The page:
What we might learn about embryos and evolution from the most complete human genome map yet
Newly sequenced, repetitive DNA plays a poorly understood yet foundational role in biology.
Last week, a team of researchers from more than two dozen research institutions announced a breakthrough in the 30-year effort to create a high-quality sequence of the human genome. Although the first draft from the Human Genome Project was produced 20 years ago, nearly 8 percent of human DNA remained mysterious. Now, almost every part of the genome—all but the Y chromosome—has been decoded.
The newly mapped regions will give geneticists a window into stretches of the genome once described as “junk DNA.” Those regions are now understood to be fundamental to evolution, embryo growth, and the ways cells replicate and die.
“We’ve discovered things are a lot more diverse than we could have ever appreciated,” says Rachel O’Neill, a comparative biologist at the University of Connecticut, and coauthor on the sequence. The previous results were “like studying culture and music and language for the planet of Earth, and ignoring all of Africa.”
All of the outstanding sections remained mysterious because they’re composed of complex repeating sequences of DNA. A stretch of this genetic material could consist of a thousand-letter long sequence that repeated thousands of times. “They evolved by repetition,” Benedict Paten, a computational biologist at the University of California, Santa Cruz and co-author on the new sequence, told Popular Science in an interview earlier this year.
The extreme repetition made sequencing especially troublesome. Although genetic sequencing is much faster and cheaper than it was when the human genome was first reconstructed two decades ago, the most common technology now involves reading short fragments of the genome. Those fragments are assembled into the full picture by matching where the DNA sequences overlap. Piecing together repetitive sections is a bit like working on a jigsaw puzzle of a herd of zebras. The researchers had to develop tools for reading extremely long strands of DNA and code new algorithms to complete the final picture.
Historically, geneticists have described large stretches of the genome, including the newly sequenced regions, as “junk.” The vast majority of genetics research has focused on genes, the comparatively tiny stretches of DNA that are transcribed into RNA, and then translated into proteins, biology’s molecular workhorses. Junk DNA, which makes up 98 percent of the entire genome, doesn’t get translated into functional proteins. “If you’re only interested in that gene to protein pathway, everything else is junk,” says O’Neill.
But over the past two decades, biologists have realized that the information contained in that “junk” is foundational to life as we know it—akin to learning that the shelves of a library are also covered in writing. “One man’s junk is another man’s treasure,” says O’Neill. “I’m on the treasure end.”
The human genome is assembled into 46 chromosomes, X-shaped “libraries” of knotted up DNA. The new sequence tackled three parts of those chromosomes: telomeres, the chromosomes’ “end caps” that prevent DNA from wearing away; centromeres, dense knots of DNA in the middle of each chromosome that are critical for DNA replication; and DNA in the “arms” of chromosomes that are used to build protein factories called ribosomes.
Although this DNA doesn’t produce proteins, it can make RNA. And while RNA is usually thought of as a pure information carrier, it can also be an active participant in the cell, latching on to other molecules and facilitating chemical reactions. (This is why some evolutionary biologists believe that the earliest organisms were made entirely of RNA, which would have contained both blueprint and tools for replication.)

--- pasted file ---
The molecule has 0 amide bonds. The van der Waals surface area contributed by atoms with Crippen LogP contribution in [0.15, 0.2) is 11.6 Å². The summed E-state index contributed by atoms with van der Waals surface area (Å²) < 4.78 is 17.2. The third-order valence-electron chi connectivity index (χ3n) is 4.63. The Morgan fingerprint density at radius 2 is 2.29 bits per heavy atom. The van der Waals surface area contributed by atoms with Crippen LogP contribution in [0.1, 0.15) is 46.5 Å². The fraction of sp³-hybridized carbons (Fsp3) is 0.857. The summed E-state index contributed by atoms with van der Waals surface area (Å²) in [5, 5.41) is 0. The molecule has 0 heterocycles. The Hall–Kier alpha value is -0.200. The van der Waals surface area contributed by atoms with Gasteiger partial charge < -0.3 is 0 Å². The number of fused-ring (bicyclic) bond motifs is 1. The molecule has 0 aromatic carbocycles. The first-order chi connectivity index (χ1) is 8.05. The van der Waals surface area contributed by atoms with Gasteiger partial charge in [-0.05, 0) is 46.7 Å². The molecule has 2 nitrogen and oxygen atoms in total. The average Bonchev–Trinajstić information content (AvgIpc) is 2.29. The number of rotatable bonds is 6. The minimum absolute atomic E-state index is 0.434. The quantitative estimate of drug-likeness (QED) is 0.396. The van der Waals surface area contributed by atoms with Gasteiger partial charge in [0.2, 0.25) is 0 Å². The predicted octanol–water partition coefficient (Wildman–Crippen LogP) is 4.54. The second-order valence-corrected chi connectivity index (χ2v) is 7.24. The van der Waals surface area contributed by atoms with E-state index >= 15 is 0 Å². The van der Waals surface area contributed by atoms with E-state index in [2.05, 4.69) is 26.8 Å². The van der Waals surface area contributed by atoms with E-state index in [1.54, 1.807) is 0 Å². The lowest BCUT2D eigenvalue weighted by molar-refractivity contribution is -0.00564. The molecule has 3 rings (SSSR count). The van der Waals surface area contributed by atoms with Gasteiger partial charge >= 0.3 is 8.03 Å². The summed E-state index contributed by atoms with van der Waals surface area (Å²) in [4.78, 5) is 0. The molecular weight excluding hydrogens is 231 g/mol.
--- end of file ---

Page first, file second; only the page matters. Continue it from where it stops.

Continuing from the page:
In the centromeres, the RNA helps wrangle chromosomes as they replicate. Without the RNA, the entire genome falls apart. DNA in the “end cap” telomeres produce repetitive strings of RNA, which work to hold the ends together, and appear to play a role in the cellular aging process by patching together telomeres as they wear away.
DNA that guiding the construction of the ribosome, called rDNA, could have a similarly wide-reaching role. High-school biology textbooks generally describe ribosomes as dumb machines that read RNAand spitting proteins out. But, explains Maria Barna, a geneticist at Stanford University who was not involved in the new sequence, different ribosomes appear to have slightly different functions.
The key is again RNA. Four “species” of ribosomal RNA, coded by rDNA, are woven into the structure of the factory. Different stretches of rDNA produce slightly different subspecies. “What’s emerging right now from the telomere-to-telomere data is that there’s tremendous rDNA diversity,” she says. “Almost 25 percent of rDNA can be variable.”
Barna says that not all of those variants will actually make it into ribosomes. But the diversity could play a role in everything from giving neurons ultra-precise ribosomes for building specialized proteins to allowing a tumor to grow. “We now have a first-glance catalog of the possibility of these variants that could be applied to normal cellular differentiation, as well as to disease states,” says Barna.
The structure of the repeating sequences probably matters. The repetitions can evolve extremely quickly, jumping from chromosome to chromosome, or moving whole genes around. And even closely related organisms can have extremely divergent centromeres and telomeres—which suggests that they play a role in the emergence of new species.
“It’s a paradox,” says O’Neill. “One of the most conserved functions that we share from beasts to humans is also one of the most divergent parts of the chromosome.” The open question is how such foundational parts of all biology can also be so flexible.